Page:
If you’re a business traveler, it’s in your best interests to understand what the IRS allows as business travel deductions. Be sure to read Developing a Travel Policy if your business has yet to institute policies around business travel.
In order to prorate your business expenses and to claim those the IRS allows, it’s first necessary to differentiate between business and non-business activities. While on a business trip, if you engage in non-business-related activities, the IRS does not require you to prorate transportation costs incurred to and from your main destination. However, this does not include any extra, non-business-related days spent at the destination.
Business trips made to tradeshows and conferences may be listed as deductions; however, they must benefit your business, and the convention, conference, or seminar must last a minimum of six hours daily. You’re also required to attend a minimum of two-thirds of the program. Keep copies of your registration forms and the receipt in order to document your attendance and to confirm payment.
By engaging in some business while on vacation, you can deduct a portion of your vacation costs as a business travel expense. If the main purpose of the trip isn’t business, you cannot deduct the cost of travel to and from the location; however, you can deduct hotel and rental car costs for those days you also visit a client, attend a conference, or engage in any activity meant to advance your career.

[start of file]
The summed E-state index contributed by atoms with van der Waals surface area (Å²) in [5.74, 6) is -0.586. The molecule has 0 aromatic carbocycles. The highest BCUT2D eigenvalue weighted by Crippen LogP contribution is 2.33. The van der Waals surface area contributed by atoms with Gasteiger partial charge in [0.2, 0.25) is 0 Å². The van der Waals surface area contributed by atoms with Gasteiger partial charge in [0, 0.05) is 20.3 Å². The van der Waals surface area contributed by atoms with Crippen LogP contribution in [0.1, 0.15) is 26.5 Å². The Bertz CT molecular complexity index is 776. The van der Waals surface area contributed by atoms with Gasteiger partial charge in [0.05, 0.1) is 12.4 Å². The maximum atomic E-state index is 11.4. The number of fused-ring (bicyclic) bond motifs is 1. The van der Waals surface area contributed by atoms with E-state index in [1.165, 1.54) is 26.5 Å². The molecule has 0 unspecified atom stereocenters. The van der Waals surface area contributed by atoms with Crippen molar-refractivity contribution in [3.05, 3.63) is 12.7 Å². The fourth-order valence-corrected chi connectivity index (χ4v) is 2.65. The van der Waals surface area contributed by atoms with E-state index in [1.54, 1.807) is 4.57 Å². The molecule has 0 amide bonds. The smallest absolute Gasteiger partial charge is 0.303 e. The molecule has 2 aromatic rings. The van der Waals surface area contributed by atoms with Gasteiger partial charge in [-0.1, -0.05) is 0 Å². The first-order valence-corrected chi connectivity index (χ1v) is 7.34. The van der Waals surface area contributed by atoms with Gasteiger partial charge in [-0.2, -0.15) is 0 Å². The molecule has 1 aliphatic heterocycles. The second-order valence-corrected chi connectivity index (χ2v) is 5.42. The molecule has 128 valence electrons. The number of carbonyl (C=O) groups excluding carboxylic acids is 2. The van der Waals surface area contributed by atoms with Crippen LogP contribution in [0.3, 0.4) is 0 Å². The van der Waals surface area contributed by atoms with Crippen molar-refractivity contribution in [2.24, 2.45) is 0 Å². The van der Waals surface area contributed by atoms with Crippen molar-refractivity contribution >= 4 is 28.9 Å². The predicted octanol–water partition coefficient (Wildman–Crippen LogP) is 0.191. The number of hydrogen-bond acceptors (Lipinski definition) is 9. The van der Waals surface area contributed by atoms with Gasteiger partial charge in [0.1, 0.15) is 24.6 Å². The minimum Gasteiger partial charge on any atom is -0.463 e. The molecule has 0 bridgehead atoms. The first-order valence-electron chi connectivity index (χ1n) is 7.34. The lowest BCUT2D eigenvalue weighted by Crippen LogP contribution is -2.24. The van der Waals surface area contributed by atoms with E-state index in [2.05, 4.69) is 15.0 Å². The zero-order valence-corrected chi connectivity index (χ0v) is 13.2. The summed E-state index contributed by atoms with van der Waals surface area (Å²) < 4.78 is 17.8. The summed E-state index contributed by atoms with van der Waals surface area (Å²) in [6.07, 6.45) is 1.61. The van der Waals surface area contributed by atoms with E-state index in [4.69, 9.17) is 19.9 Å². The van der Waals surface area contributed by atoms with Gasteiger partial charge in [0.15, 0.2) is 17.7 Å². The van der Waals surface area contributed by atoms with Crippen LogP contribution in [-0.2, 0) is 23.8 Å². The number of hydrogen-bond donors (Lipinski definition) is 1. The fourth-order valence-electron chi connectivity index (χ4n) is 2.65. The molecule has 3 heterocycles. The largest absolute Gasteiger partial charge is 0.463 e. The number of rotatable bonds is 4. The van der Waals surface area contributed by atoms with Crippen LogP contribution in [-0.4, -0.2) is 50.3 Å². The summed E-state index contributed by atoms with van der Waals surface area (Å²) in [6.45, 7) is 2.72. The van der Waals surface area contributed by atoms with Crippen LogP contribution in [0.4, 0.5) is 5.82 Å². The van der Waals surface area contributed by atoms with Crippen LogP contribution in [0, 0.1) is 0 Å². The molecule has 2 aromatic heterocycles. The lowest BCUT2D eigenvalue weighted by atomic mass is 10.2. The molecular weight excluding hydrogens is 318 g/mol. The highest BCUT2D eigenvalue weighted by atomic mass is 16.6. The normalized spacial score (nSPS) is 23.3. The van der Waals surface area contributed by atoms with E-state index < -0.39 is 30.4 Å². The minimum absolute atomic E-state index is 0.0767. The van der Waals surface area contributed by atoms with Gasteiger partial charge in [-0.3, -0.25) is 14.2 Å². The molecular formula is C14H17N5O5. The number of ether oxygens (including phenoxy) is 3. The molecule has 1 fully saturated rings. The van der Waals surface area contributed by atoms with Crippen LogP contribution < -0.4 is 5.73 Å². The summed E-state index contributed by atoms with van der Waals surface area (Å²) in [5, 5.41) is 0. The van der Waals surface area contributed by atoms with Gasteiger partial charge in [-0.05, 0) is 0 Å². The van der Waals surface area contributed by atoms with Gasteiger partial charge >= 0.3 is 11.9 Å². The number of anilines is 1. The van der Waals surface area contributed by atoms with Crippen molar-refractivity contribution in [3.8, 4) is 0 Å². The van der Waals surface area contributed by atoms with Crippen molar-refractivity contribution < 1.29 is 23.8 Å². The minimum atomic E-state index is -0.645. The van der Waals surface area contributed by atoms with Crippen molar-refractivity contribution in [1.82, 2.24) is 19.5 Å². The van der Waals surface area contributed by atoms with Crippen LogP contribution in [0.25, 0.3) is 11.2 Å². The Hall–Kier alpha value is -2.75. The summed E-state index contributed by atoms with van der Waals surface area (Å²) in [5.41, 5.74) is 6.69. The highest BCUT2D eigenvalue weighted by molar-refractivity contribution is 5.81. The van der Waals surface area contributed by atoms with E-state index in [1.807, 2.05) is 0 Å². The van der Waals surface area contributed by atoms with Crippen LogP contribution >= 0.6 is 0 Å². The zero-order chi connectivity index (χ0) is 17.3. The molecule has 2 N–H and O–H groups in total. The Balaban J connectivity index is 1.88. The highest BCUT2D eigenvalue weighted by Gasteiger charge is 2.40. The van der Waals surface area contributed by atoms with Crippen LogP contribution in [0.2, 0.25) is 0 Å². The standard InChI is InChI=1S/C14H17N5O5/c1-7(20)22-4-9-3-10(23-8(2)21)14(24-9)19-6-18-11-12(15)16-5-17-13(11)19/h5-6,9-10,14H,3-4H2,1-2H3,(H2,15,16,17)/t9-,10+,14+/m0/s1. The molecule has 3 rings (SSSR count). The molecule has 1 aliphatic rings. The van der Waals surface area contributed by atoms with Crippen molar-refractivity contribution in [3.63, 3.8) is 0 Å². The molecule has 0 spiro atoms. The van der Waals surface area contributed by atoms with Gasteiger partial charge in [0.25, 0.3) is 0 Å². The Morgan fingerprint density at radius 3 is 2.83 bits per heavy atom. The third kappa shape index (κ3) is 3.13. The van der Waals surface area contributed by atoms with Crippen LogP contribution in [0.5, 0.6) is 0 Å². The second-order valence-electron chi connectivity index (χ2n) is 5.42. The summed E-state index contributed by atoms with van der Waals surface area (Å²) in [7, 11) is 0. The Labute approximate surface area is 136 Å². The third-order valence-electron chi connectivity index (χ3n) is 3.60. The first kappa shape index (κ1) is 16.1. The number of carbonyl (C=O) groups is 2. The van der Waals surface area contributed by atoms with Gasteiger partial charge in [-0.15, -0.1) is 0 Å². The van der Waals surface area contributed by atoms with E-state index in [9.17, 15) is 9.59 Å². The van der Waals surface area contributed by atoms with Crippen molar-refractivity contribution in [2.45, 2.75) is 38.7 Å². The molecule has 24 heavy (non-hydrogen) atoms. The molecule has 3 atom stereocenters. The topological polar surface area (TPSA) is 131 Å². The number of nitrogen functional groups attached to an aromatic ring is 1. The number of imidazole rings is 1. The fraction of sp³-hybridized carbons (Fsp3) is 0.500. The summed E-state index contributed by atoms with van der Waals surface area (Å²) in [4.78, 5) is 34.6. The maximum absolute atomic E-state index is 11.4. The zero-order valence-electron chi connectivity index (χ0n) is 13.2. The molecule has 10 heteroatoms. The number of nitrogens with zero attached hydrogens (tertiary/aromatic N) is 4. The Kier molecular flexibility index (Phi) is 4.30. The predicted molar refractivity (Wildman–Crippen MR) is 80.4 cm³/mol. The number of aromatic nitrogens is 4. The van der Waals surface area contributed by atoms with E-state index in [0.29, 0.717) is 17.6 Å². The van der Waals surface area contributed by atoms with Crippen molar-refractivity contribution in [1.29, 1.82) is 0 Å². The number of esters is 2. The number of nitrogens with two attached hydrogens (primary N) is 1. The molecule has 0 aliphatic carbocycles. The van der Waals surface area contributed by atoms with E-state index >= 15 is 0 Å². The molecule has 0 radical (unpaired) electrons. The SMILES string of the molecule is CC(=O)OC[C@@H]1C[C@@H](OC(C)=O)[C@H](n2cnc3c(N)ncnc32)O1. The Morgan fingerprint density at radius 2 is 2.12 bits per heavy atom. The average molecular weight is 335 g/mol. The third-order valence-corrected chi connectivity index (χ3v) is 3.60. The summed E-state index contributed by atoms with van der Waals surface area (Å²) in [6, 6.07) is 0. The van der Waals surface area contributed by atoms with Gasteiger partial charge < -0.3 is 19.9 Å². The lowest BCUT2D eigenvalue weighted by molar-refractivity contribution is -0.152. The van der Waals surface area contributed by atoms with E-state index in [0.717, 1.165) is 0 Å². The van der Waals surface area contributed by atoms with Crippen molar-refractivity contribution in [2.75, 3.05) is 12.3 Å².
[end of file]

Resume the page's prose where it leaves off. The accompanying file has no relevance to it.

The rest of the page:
The best way to maximize your business travel expenditures is to keep a diary of all expenses and carefully maintain backup documentation, including sales receipts when possible. When you attend meetings on your business trip, send a letter to confirm your meeting and retain any letter you receive in reply. This provides you with documentation that travel to and from the location was a business expense.
Along with the more obvious business travel expenses such as lodging, meals, and the purchase of business-related supplies, you can also deduct details, such as dry cleaning, necessary sundry items, tips for services rendered, and business telephone calls. Keeping close track of mileage for all business-related activities during the trip is also important, as you can deduct according to the IRS standard mileage rates. (For 2007, the standard mileage rate for the cost of operating your car for business use is 48½ cents per mile.)
You can also deduct parking and toll fees incurred during your business travel. If your travel is conducted in your own car, you can also claim depreciation based on the fraction of time you use the automobile for business purposes. To determine this amount allowed, you use an annual allowable depreciation dollar amount and then subtract the percentage that was for personal use.
Typically, without a diary or other daily account of your expenses — whether on a Blackberry or handwritten — you’ll likely neglect a significant portion of your deductible business travel expenses when filling out your expense report. Literally millions of dollars annually could remain in the hands of business travelers if only they maintained better records and adequate backup documentation.
Be sure to check out Twelve Tips for Preventing Tax Audits for some helpful advice.